Matthias Kehrig


Faculty Research AssociatePh.D., Northwestern University

Assistant Professor of Economics
Matthias Kehrig

Contact

Biography


Matthias grew up in Germany and first studied management at the University of Cologne. He quickly switched to economics when a course in macroeconomics piqued his interest in the theoretical underpinnings of the business world. After completing his undergraduate studies in Cologne and Stockholm, he came to the US to pursue a graduate degree at Northwestern University.

Matthias is interested in how macroeconomic fluctuations impact individual firms differently: Do recessions lead to a shakeout of unproductive firms? Or do these firms crumble under the higher competitive pressure in booms? When do highly productive firms enter the economy and advance the state of technology? To answer these questions, Matthias uses Census plant-level data to establish that there are fewer unproductive firms in booms than recessions. In the future, he plans to quantify how much changes in firm composition drive measured aggregate productivity.

Matthias is looking forward to contribute to this active research and learning environment at UT.

Courses


ECO 320L • Macroeconomic Theory

34500 • Fall 2013
Meets TTH 9:30AM-11:00AM CLA 0.112

THEORY OF THE DETERMINATION OF NATIONAL INCOME, EMPLOYMENT, AND THE PRICE LEVEL, WITH POLICY IMPLICATIONS. REQUIRED OF STUDENTS MAJORING IN ECONOMICS.

PREREQUISITE: ECONOMICS 420K WITH A GRADE OF AT LEAST C-.

The purpose of this course is to further students' understanding of the central ideas of macroeconomics.  We will study long-run economic growth and short-run economic fluctuations.  Once we have a basic understanding of these phenomena, we will discuss the main macroeconomic tools of the government, fiscal policy and monetary policy.  By the end of the semester, students should be able to critically read articles on current economic issues that appear in publications such as The New York Times, The Wall Street Journal, and The Economist.

ECO 320L • Macroeconomic Theory

34510 • Fall 2013
Meets TTH 8:00AM-9:30AM JGB 2.218

THEORY OF THE DETERMINATION OF NATIONAL INCOME, EMPLOYMENT, AND THE PRICE LEVEL, WITH POLICY IMPLICATIONS. REQUIRED OF STUDENTS MAJORING IN ECONOMICS.

PREREQUISITE: ECONOMICS 420K WITH A GRADE OF AT LEAST C-.

The purpose of this course is to further students' understanding of the central ideas of macroeconomics.  We will study long-run economic growth and short-run economic fluctuations.  Once we have a basic understanding of these phenomena, we will discuss the main macroeconomic tools of the government, fiscal policy and monetary policy.  By the end of the semester, students should be able to critically read articles on current economic issues that appear in publications such as The New York Times, The Wall Street Journal, and The Economist.

ECO 320L • Macroeconomic Theory

34200 • Fall 2012
Meets TTH 9:30AM-11:00AM ART 1.120

THEORY OF THE DETERMINATION OF NATIONAL INCOME, EMPLOYMENT, AND THE PRICE LEVEL, WITH POLICY IMPLICATIONS. REQUIRED OF STUDENTS MAJORING IN ECONOMICS.

PREREQUISITE: ECONOMICS 420K WITH A GRADE OF AT LEAST C-.

The purpose of this course is to further students' understanding of the central ideas of macroeconomics.  We will study long-run economic growth and short-run economic fluctuations.  Once we have a basic understanding of these phenomena, we will discuss the main macroeconomic tools of the government, fiscal policy and monetary policy.  By the end of the semester, students should be able to critically read articles on current economic issues that appear in publications such as The New York Times, The Wall Street Journal, and The Economist.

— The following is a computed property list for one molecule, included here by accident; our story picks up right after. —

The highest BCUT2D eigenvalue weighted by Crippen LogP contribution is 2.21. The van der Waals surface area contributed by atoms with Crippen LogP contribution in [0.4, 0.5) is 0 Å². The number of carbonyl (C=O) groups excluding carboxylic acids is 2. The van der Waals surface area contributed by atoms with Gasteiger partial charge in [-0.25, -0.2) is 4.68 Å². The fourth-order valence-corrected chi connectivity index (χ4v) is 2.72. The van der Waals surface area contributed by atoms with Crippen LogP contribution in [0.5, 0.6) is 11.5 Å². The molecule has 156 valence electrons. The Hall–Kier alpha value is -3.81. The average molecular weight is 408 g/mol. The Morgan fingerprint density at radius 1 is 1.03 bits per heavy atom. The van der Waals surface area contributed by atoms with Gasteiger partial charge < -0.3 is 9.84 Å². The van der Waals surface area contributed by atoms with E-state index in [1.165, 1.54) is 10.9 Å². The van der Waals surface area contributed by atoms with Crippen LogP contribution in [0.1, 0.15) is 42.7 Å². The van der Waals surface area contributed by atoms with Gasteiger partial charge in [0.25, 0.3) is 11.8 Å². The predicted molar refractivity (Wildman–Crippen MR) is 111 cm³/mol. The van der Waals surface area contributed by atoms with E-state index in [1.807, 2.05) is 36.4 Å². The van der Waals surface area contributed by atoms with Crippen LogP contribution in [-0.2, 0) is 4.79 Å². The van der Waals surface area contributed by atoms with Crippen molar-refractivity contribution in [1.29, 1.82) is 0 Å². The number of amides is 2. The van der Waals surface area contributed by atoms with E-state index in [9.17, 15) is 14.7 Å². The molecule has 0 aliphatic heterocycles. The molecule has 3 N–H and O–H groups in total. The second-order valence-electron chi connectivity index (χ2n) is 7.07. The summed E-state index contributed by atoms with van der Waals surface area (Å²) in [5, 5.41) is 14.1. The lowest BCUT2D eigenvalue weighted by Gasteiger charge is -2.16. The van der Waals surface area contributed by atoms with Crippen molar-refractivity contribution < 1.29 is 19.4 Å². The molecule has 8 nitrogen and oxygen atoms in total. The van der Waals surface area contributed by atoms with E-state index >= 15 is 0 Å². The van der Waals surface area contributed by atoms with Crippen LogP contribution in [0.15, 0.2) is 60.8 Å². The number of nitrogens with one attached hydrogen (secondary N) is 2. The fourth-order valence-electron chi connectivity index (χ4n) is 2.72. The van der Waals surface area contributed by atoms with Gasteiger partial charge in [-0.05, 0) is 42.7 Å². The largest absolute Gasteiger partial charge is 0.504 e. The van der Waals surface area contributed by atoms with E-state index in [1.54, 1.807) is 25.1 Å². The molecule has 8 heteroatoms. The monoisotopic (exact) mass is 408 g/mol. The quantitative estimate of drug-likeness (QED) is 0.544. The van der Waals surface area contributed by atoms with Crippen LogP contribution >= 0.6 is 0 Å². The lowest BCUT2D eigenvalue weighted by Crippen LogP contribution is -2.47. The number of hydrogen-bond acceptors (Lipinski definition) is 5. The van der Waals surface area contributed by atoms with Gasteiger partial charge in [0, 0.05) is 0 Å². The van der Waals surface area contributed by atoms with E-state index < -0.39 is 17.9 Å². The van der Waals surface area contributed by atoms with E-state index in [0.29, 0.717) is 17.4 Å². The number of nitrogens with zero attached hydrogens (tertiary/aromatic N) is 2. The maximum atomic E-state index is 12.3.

ECO 320L • Macroeconomic Theory

34235 • Spring 2012
Meets TTH 8:00AM-9:30AM UTC 3.124

THEORY OF THE DETERMINATION OF NATIONAL INCOME, EMPLOYMENT, AND THE PRICE LEVEL, WITH POLICY IMPLICATIONS. REQUIRED OF STUDENTS MAJORING IN ECONOMICS.

PREREQUISITE: ECONOMICS 420K WITH A GRADE OF AT LEAST C-.

The purpose of this course is to further students' understanding of the central ideas of macroeconomics.  We will study long-run economic growth and short-run economic fluctuations.  Once we have a basic understanding of these phenomena, we will discuss the main macroeconomic tools of the government, fiscal policy and monetary policy.  By the end of the semester, students should be able to critically read articles on current economic issues that appear in publications such as The New York Times, The Wall Street Journal, and The Economist.

ECO 320L • Macroeconomic Theory

34242 • Spring 2012
Meets TTH 12:30PM-2:00PM BRB 1.118

THEORY OF THE DETERMINATION OF NATIONAL INCOME, EMPLOYMENT, AND THE PRICE LEVEL, WITH POLICY IMPLICATIONS. REQUIRED OF STUDENTS MAJORING IN ECONOMICS.

PREREQUISITE: ECONOMICS 420K WITH A GRADE OF AT LEAST C-.

The purpose of this course is to further students' understanding of the central ideas of macroeconomics.  We will study long-run economic growth and short-run economic fluctuations.  Once we have a basic understanding of these phenomena, we will discuss the main macroeconomic tools of the government, fiscal policy and monetary policy.  By the end of the semester, students should be able to critically read articles on current economic issues that appear in publications such as The New York Times, The Wall Street Journal, and The Economist.

Curriculum Vitae


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